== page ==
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Wind farms good for sea life – but not birds  

Credit:  Luke Walsh, www.edie.net 11 August 2011 ~~

Wind farms are good for almost all sea life living around them, according to new research backed by the industry.

For as long as wind farms have been proposed, organisations representing the natural environment, birds and animals have been concerned about the schemes.

But while this latest research is mostly positive about wind farms it also reveals that, even with specially chosen locations, bird deaths ‘would have to be accepted’.

The research, funded by NoordzeeWind a joint venture between Nuon and Shell Wind Energy, was carried out by a consortium the Royal Netherlands Institute for Sea Research (NIOZ), Wageningen UR, Koninklijk and Bureau Waardenburg.

It focused on the North Sea, of the cost of Britain, claims wind farm far from disrupting the natural environment in fact create new natural habitats for organisms living on the sea bed such as mussels, anemones, and crabs.

The researchers described their findings in an article recently published on the scientific website, Environmental Research Letters online, summarising the results of the first two years of research.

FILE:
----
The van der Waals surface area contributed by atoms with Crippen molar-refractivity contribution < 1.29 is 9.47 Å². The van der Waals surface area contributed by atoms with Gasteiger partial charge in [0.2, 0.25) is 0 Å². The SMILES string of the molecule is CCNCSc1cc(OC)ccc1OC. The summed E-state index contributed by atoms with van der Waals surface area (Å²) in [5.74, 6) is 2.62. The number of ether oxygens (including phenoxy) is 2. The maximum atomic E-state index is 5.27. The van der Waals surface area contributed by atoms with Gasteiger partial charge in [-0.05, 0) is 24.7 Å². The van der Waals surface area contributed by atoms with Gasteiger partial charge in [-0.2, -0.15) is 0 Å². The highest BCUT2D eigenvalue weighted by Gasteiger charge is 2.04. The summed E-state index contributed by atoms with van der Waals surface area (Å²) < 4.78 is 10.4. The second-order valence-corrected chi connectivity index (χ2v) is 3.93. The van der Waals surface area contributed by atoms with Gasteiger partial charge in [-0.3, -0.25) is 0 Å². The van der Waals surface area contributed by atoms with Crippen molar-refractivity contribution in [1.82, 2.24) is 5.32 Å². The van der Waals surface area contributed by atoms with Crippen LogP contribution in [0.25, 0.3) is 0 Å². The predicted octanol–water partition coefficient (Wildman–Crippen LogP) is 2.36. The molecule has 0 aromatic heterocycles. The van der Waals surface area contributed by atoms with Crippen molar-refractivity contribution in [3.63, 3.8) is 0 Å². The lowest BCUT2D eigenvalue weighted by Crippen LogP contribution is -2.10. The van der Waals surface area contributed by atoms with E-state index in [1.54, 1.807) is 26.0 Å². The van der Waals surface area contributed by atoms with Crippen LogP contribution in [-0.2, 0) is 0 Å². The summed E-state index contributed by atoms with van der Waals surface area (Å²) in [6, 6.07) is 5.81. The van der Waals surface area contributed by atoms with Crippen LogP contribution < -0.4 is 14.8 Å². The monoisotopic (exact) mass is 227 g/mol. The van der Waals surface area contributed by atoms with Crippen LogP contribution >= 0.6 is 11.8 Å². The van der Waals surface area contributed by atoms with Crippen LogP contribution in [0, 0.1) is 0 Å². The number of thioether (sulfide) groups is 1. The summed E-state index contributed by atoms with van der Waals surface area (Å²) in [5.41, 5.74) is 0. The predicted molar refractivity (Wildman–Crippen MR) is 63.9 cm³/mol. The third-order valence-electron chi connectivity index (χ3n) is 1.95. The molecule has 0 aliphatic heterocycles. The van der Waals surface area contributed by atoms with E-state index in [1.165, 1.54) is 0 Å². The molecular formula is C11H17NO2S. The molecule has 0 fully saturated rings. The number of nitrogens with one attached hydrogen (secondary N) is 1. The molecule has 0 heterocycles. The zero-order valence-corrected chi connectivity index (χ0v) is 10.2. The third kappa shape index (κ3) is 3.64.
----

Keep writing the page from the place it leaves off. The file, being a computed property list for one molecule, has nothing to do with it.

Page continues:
For fish and marine mammals, the research also claimed, wind farms provide ‘an oasis of calm’ in what are relatively busy coastal areas.

However, the report does look at the effects of rotating blades of wind turbines as having a ‘significant disruptive effect’ on some species of birds.

This led researchers to suggest that for the purpose of generating energy, special areas should be set aside in the sea for wind farms.

The report states: “Unavoidable effects, such as a local reduction in the numbers of some bird species would then have to be accepted, but by choosing the location appropriately, these effects can be minimised.”

Source:  Luke Walsh, www.edie.net 11 August 2011

This article is the work of the source indicated. Any opinions expressed in it are not necessarily those of National Wind Watch.

The copyright of this article resides with the author or publisher indicated. As part of its noncommercial effort to present the environmental, social, scientific, and economic issues of large-scale wind power development to a global audience seeking such information, National Wind Watch endeavors to observe “fair use” as provided for in section 107 of U.S. Copyright Law and similar “fair dealing” provisions of the copyright laws of other nations. Send requests to excerpt, general inquiries, and comments via e-mail.

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